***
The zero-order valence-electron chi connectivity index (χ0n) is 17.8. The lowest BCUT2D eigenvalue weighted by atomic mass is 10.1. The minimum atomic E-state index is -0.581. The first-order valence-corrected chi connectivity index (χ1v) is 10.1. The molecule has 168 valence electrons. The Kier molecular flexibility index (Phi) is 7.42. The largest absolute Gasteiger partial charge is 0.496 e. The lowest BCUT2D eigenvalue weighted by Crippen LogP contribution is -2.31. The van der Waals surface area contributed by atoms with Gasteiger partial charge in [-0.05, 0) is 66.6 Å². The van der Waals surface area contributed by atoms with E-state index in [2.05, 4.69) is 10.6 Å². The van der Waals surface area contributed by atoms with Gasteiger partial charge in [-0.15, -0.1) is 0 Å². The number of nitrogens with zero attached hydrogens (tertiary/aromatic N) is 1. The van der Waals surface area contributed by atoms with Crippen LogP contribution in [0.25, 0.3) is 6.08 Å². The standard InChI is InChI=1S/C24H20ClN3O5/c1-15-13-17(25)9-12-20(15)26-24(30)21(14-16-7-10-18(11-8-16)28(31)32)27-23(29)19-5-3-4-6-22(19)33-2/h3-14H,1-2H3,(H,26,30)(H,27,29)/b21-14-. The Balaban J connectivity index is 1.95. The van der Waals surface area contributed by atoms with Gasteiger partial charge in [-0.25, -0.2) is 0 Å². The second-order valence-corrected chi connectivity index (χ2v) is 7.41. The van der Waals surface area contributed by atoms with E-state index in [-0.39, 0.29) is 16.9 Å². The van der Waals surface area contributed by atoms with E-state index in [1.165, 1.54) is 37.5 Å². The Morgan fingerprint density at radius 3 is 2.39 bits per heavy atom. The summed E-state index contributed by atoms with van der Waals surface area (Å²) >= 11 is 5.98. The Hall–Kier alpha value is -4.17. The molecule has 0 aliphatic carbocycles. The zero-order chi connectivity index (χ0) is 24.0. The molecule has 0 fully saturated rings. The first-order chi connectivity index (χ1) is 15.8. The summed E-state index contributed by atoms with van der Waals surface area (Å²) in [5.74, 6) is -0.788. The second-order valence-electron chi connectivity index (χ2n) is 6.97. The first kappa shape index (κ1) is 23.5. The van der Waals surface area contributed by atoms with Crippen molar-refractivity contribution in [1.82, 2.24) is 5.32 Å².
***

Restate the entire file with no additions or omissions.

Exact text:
The zero-order valence-electron chi connectivity index (χ0n) is 17.8. The lowest BCUT2D eigenvalue weighted by atomic mass is 10.1. The minimum atomic E-state index is -0.581. The first-order valence-corrected chi connectivity index (χ1v) is 10.1. The molecule has 168 valence electrons. The Kier molecular flexibility index (Phi) is 7.42. The largest absolute Gasteiger partial charge is 0.496 e. The lowest BCUT2D eigenvalue weighted by Crippen LogP contribution is -2.31. The van der Waals surface area contributed by atoms with Gasteiger partial charge in [-0.05, 0) is 66.6 Å². The van der Waals surface area contributed by atoms with E-state index in [2.05, 4.69) is 10.6 Å². The van der Waals surface area contributed by atoms with Gasteiger partial charge in [-0.15, -0.1) is 0 Å². The number of nitrogens with zero attached hydrogens (tertiary/aromatic N) is 1. The van der Waals surface area contributed by atoms with Crippen LogP contribution in [0.25, 0.3) is 6.08 Å². The standard InChI is InChI=1S/C24H20ClN3O5/c1-15-13-17(25)9-12-20(15)26-24(30)21(14-16-7-10-18(11-8-16)28(31)32)27-23(29)19-5-3-4-6-22(19)33-2/h3-14H,1-2H3,(H,26,30)(H,27,29)/b21-14-. The Balaban J connectivity index is 1.95. The van der Waals surface area contributed by atoms with Gasteiger partial charge in [-0.25, -0.2) is 0 Å². The second-order valence-corrected chi connectivity index (χ2v) is 7.41. The van der Waals surface area contributed by atoms with E-state index in [-0.39, 0.29) is 16.9 Å². The van der Waals surface area contributed by atoms with E-state index in [1.165, 1.54) is 37.5 Å². The Morgan fingerprint density at radius 3 is 2.39 bits per heavy atom. The summed E-state index contributed by atoms with van der Waals surface area (Å²) >= 11 is 5.98. The Hall–Kier alpha value is -4.17. The molecule has 0 aliphatic carbocycles. The zero-order chi connectivity index (χ0) is 24.0. The molecule has 0 fully saturated rings. The first-order chi connectivity index (χ1) is 15.8. The summed E-state index contributed by atoms with van der Waals surface area (Å²) in [5.74, 6) is -0.788. The second-order valence-electron chi connectivity index (χ2n) is 6.97. The first kappa shape index (κ1) is 23.5. The van der Waals surface area contributed by atoms with Crippen molar-refractivity contribution in [1.82, 2.24) is 5.32 Å².